1 The nursery is bright and
A pleasant B clean
C peaceful D large
2 This kind of material was used in building houses during the Middle Ages.
A never B rarely
C often D only
3 People from many places were to the city by its growing economy.
A fetched B carried
C attracted D pushed
4 The soldier remarkable courage in the battle.
A placed B showed
C pointed D decided
5 How do you your absence from the class last Thursday?
A explain B examine
C choose D expand
6 About one of the workers in the country are employed in factories
A third B fourth
C tenth D fifteenth
7 She was to him for being so good to her.
A careful B hateful
C beautiful D thankful
8 There are only five minutes left, but the of the match is still in doubt
A result B judgement
C estimation D event
9 He is that the dictionary is just what I want.
A sure B angry
C doubtful D worried
10 The few weeks have been enjoyable
A close B near
C past D several
11 What were the of the decision she had made?
A reasons B results
C causes D bases
12 They didn't how serious the problem was.
A know B forget
C doubt D remember
13 We shall keep the money in a place.
A clean B secret
C distant D safe
14 The great changes of the city every visitor to that city
A attacked B surprised
C attracted D interested
15 The city has decided to all the old buildings in its center.
A. get rid of B set up
C repair D paint
It's in the Cards
In recent years, more and more people have been paying for things with credit cards. There are now 565 million credit cards worldwide, but it doesn't stop there. Debit cards （电子记账卡） are being issued by banks, and store cards are being offered by many department stores. Bills and coins are gradually being replaced by "plastic money." In many countries, phone cards have been introduced for people to use in pay phones. In addition, cards made of paper are being replaced by plastic ones by many organizations and clubs. For example, if you belong to a sports club, your membership card may well be made of plastic.
How safe is the plastic used to make these cards, though? Until now, most cards have been made from a plastic called PVC. While PVC is being produced, harmful chemicals are released into the atmosphere. One of the most dangerous chemicals that is released is dioxin, which is known to cause cancer in humans. A further problem is that, when a PVC card is thrown away, it is not biodegradable; this means that it does not "break down" and cannot be recycled. Obviously, recycling reduces pollution of the environment.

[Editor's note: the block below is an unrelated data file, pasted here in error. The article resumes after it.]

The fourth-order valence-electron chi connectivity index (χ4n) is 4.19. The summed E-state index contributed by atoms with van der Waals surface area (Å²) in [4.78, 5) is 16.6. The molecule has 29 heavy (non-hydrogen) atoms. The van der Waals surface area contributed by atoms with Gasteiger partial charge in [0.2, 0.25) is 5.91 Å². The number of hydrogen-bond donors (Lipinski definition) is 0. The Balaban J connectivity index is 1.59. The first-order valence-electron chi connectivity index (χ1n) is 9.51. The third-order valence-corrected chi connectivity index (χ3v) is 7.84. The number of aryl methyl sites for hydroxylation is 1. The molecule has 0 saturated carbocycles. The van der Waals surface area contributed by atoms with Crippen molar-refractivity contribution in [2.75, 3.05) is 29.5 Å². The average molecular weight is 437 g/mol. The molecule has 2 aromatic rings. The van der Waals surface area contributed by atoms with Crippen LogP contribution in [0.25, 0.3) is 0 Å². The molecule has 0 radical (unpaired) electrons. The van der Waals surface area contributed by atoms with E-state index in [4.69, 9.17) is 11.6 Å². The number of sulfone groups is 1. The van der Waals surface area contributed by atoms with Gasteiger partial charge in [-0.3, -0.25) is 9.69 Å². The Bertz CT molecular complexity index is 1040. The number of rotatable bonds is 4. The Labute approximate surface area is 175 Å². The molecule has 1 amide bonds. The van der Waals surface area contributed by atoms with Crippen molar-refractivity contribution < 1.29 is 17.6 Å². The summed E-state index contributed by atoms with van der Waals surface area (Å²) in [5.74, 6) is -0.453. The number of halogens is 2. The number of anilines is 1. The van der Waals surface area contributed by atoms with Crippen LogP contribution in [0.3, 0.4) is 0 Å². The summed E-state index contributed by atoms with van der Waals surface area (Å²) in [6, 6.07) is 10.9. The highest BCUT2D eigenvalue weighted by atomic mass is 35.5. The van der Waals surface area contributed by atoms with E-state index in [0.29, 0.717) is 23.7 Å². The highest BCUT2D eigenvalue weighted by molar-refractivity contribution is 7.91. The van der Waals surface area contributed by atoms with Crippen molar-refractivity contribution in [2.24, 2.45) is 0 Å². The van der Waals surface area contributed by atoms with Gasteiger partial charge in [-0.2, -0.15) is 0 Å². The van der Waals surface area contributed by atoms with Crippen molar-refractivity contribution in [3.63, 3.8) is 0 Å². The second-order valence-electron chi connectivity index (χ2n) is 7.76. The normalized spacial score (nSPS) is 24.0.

The executive director of the environmental organization and charity Greenpeace, Peter Melchett, says, "If there is a solution to this - and an alternative then it would be madness not to use it." Greenpeace has found a solution and an alternative. Their new credit card is made entirely from a biodegradable plastic that uses plants. The card breaks down in around three months in soil; in this way, it is recycled. In contrast, a PVC card lasts for centuries Greenpeace hopes that many organizations will soon follow their example and issue cards that do not threaten the public health.
16 Fewer and fewer credit cards are made of paper,
A Right B Wrong C Not mentioned
17 The plastic used in credit cards is fairly safe.
A Right B Wrong C Not mentioned
18 The cards that are wildly used now are credit cards.
A Right B Wrong C Not mentioned
19 Most credit cards are biodegradable
A Right B Wrong C Not mentioned
20 The new credit card that is being introduced by Greenpeace is not made of plastic.
A Right B Wrong C Not mentioned
21 The new Greenpeace card breaks down in a few months
A Right B Wrong C Not mentioned
22 Greenpeace cards are widely used in many organizations now.
A Right B Wrong C Not mentioned
1. Children enjoy shouting at a high wall and hearing the sound come back to them. These sounds are called echoes （回声）. Echoes have given us a number of valuable tools.
2. Echo sounding devices were early used in making maps of the ocean floor. Sounds or ultrasonic （超声的） sounds make good tools for determining how deep the water is under ships. Sometimes echoes from ultrasonic distance finding devices were prevented from working by fish swimming past or by the presence of large objects. So ultrasonic devices have been replaced by other tools.
3. Radar is now a familiar tool. Like many others it was an unexpected discovery. It was first observed by two researchers, who were studying sound communication. They were sending signals from a station on one side of a river in Washington,
D IC. to a vehicle across the river. They discovered that their signals were stopped by passing ships. They recognized the importance of this discovery at once.
4. All this was of course just a start, from which our present radar has developed. The word "radar," in fact, gets its name from the term "radio detection （检测） and ranging." "Ranging" is the term for detection of the distance between an object and the radar set. Today, in our scientific age, it would be difficult to manage without radar.